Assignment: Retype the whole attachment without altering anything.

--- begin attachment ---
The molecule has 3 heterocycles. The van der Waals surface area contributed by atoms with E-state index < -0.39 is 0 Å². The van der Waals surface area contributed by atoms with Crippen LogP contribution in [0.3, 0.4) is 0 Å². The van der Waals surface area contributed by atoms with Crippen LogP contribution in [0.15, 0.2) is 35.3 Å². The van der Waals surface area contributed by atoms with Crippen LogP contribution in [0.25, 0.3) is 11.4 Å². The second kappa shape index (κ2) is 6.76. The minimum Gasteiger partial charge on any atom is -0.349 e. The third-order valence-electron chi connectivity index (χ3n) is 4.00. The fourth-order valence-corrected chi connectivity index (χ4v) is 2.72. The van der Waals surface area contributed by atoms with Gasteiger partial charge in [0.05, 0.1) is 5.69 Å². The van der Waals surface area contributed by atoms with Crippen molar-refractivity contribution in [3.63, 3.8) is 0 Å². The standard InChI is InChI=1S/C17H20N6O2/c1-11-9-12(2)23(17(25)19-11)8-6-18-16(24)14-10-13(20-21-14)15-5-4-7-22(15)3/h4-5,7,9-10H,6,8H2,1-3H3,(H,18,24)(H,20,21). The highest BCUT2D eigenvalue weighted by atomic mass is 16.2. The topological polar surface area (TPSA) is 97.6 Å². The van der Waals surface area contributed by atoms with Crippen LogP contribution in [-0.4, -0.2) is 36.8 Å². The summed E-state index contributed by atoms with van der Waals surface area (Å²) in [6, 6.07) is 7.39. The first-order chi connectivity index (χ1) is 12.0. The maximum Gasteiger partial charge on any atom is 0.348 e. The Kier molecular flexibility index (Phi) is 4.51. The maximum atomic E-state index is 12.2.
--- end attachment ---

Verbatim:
The molecule has 3 heterocycles. The van der Waals surface area contributed by atoms with E-state index < -0.39 is 0 Å². The van der Waals surface area contributed by atoms with Crippen LogP contribution in [0.3, 0.4) is 0 Å². The van der Waals surface area contributed by atoms with Crippen LogP contribution in [0.15, 0.2) is 35.3 Å². The van der Waals surface area contributed by atoms with Crippen LogP contribution in [0.25, 0.3) is 11.4 Å². The second kappa shape index (κ2) is 6.76. The minimum Gasteiger partial charge on any atom is -0.349 e. The third-order valence-electron chi connectivity index (χ3n) is 4.00. The fourth-order valence-corrected chi connectivity index (χ4v) is 2.72. The van der Waals surface area contributed by atoms with Gasteiger partial charge in [0.05, 0.1) is 5.69 Å². The van der Waals surface area contributed by atoms with Crippen molar-refractivity contribution in [3.63, 3.8) is 0 Å². The standard InChI is InChI=1S/C17H20N6O2/c1-11-9-12(2)23(17(25)19-11)8-6-18-16(24)14-10-13(20-21-14)15-5-4-7-22(15)3/h4-5,7,9-10H,6,8H2,1-3H3,(H,18,24)(H,20,21). The highest BCUT2D eigenvalue weighted by atomic mass is 16.2. The topological polar surface area (TPSA) is 97.6 Å². The van der Waals surface area contributed by atoms with Crippen LogP contribution in [-0.4, -0.2) is 36.8 Å². The summed E-state index contributed by atoms with van der Waals surface area (Å²) in [6, 6.07) is 7.39. The first-order chi connectivity index (χ1) is 12.0. The maximum Gasteiger partial charge on any atom is 0.348 e. The Kier molecular flexibility index (Phi) is 4.51. The maximum atomic E-state index is 12.2.